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the Pontus under Pilatus. The runes that form the vertical beam are:
—which Bure says can be readPIGKind = virginis filius (“son
of the virgin”). He comments that the sequence shows the “son of the
virgin.” The righteous guide, leading his followers out of bondage (the
“fetter-hut”) by means of ider (repentance) through the embrace of the
all-containing ᛡ (a combination of ᚾ grace and ᛅ honor) and through-
out into the highest level of freedom in .
So the vertical column describes the initiation of an individual from
a state of bondage to one of liberation, while the cross-beam is the expe-
rience (rön) of the mystery (runa) of the world.
Four adulrunor are identified as the shepherd runes:

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From the Renaissance to the Baroque  ª  77

that guard an inner seven, which is identified as the flock. The shep-
herd runes consist of the divine trinity Thor–Odin–Frigg ( ) along
with , which is the valor of the shepherd. The image of the is
likened to the breasts of the maiden, which feed the shepherd, as well as
to the double doors of a sheep-pen for the entrance and exit of a flock.
The runes signifying the “flock” are:

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Fig. 3.9 and Fig. 3.10. The seven cruciform runes

and the sevenfold Holy Spirit

From these seven cruciform runes (fig. 3.9) is formed a glyph

(fig. 3.10) that signifies the sevenfold Holy Spirit united with the Word
of God. These runes can be arranged from above to below to form the
phrase = gæghn mis = ocurre mihi (“run to meet me”). This
is the voice of the one who calls from above, and those who answer
from below call out sim äghn k(ynd) = simus possessionis filij,
quasi unus (“we are of the property of the Son, as if one”). Note that
is here read by Bure as an ideographic rune and that the formula is

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78  ª  From the Renaissance to the Baroque

c­ reated by reading the seven runes from the bottom upward, reversing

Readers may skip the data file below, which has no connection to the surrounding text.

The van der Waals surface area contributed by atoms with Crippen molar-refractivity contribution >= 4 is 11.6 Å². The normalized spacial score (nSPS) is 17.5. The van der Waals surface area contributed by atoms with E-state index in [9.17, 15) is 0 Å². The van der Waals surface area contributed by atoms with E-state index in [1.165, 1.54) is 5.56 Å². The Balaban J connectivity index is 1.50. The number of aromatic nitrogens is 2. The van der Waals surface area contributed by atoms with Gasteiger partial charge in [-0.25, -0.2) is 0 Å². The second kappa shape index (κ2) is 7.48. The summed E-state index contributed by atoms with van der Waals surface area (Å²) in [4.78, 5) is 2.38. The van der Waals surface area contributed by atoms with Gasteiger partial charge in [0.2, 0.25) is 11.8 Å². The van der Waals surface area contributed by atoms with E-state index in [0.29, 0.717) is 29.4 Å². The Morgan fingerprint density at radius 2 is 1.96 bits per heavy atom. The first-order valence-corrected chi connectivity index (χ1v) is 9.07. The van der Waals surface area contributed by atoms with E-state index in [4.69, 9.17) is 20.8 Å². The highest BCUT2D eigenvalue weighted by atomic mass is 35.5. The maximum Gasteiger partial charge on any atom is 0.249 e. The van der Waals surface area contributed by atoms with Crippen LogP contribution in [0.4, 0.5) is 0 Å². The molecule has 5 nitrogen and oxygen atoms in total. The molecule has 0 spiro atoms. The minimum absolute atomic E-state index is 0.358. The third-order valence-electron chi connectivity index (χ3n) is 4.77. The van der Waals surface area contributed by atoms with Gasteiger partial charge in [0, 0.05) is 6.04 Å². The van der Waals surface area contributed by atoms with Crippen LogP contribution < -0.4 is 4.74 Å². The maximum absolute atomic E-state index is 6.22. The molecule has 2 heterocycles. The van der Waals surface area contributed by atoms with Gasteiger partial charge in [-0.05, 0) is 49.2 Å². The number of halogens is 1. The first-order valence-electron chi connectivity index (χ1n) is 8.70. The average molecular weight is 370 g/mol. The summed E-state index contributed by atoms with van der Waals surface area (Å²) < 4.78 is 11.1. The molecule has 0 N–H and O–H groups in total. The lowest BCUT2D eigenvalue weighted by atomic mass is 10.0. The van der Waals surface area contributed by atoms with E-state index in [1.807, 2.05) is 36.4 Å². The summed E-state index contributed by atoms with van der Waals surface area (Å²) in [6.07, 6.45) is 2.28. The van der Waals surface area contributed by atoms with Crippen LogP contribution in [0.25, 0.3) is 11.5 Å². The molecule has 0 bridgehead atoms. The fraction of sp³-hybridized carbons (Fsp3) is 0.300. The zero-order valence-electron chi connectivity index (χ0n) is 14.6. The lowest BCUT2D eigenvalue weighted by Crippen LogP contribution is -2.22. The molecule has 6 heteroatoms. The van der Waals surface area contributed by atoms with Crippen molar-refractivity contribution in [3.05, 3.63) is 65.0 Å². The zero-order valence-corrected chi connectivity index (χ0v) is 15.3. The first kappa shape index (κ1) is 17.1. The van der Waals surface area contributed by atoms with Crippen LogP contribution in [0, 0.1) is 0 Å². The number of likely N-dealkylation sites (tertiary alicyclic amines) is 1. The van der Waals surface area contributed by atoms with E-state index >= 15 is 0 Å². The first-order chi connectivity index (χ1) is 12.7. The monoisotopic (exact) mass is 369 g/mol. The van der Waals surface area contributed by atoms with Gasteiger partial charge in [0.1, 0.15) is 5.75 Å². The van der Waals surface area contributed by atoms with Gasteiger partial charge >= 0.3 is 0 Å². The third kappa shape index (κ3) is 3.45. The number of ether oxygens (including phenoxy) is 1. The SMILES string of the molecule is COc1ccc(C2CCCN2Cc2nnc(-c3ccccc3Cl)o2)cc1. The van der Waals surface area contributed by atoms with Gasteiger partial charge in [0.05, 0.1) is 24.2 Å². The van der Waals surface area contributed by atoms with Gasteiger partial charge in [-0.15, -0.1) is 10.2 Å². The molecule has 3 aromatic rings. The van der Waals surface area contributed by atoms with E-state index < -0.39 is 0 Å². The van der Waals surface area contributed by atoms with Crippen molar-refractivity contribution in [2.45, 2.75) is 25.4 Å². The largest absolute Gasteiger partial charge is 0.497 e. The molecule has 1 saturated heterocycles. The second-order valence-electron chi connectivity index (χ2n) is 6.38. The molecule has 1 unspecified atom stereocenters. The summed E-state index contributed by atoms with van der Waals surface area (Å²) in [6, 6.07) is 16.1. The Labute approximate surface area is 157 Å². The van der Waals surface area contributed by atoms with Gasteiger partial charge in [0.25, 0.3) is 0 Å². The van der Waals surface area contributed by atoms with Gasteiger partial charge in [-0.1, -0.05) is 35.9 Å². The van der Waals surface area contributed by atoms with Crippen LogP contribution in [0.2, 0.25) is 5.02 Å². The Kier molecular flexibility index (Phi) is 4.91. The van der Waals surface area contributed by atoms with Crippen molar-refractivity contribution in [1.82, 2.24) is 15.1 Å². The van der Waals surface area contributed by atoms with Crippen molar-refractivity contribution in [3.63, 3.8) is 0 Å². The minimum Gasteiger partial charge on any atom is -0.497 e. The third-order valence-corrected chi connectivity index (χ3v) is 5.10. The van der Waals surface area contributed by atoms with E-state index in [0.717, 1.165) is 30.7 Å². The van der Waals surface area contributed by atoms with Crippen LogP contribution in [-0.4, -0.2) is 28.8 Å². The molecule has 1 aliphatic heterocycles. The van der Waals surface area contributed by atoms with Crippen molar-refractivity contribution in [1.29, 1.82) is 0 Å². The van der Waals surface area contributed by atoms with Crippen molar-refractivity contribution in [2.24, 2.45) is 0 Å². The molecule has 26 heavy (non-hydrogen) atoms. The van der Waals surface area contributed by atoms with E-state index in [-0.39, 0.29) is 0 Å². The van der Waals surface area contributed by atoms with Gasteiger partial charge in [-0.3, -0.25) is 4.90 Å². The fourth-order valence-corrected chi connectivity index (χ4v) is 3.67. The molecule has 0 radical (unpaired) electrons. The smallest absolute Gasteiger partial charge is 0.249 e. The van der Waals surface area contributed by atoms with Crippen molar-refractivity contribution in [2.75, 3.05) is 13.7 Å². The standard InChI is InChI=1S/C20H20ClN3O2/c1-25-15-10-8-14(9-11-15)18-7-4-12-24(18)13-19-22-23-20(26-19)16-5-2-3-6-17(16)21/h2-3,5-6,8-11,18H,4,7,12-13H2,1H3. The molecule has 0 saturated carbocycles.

the order of the original “call.”
The remaining four runes at the outermost arms of the cross are
= trol(l) (“trolls”), the “evil spirits,” daemons—indicating the
spiritual wolves that seek to scatter and gobble up the flock. At first
these wolves seem to entice the flock with both and (time and
space, tid och lag)—and then they drive members of the flock down into
the infernal regions with a three-pronged fork ᛣ (trident). The reversal
of this formula is (lort) [Sw. lort, “dirt, filth, muck.”] defraudato-
rum symbolum (“sign of the deceived”)—those who have been lured by
the trap and snares.
Bure has the mystical Byrger lay out the adulrunor in two groups: a
horizontal one of nine staves and vertical one consisting of seven staves.
The horizontal row defines the two outstretched arms of him who calls
(kallare), and on the “caller’s” heart stands the ᚼ, which radiates sacral-
ity. On the right arm stand the signs (= NORD). At first glance
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this reads nord (“north”), but Bure interprets the initial rune as an
ideograph: N(ådens)ORD / N(ödens)ORD = Word of Grace / Word of
Need. Read in reverse, this yields tron, meaning fides (faith). On
the left arm we find the runes , which can be read äful, “perma-
nent fullness.” But this too can be interpreted with an initial ideograph
ᛅ (äro, “glory”), thus: Ä(ro)FUL = “glorious.” Bure reasons that since
the “caller’s” right arm is God’s Word, then it follows that the left arm
must be the Holy Spirit: because without these two, he says, no one
could be called or follow.
The runes (lof ) can also be read as meaning “praise,” but,
according to Bure’s esoteric reading, these signs should be under-
stood as (lyf ) = “love.” From lyf Bure alternatively reads l(i)uf­–ful
, which refers to faithfulness—with all its legal hooks and
bitter barbs ᛚ, and also to the gospels and the grace-full horn of oil .
The group of seven staves depicts the “collector’s” vertical body, the
head of which is , while the feet are . Between these extremes,
however, are the five-runged ladder of

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From the Renaissance to the Baroque  ª  79

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On the downward climb the “caller” began in Thor’s stave and
completed the journey in byrgall—and there the ones who have been
called are to turn around and begin their ascent up the ladder. In Thor
( ) the return journey is complete. The descent begins by passing
through doors from which all good gifts come. The first rung is —
the highest realm of the Father. The second is ᚼ (hagal)—the one that
completes the Father’s will. The third is ᛉ (man, manna), which is the
heavenly bread. The fourth is ᛁ (ider), which is repentance as the result
of sin (guilt). The fifth is , which shows the rays of the Sun—take
note of temptation (Rev. 16:8), the Sun does the same (Luke 22:31).
The one who is in is sitting in fetters or bonds, being threatened
with death. The savior wishes that all those who doubt will come to
know that life is the great reward.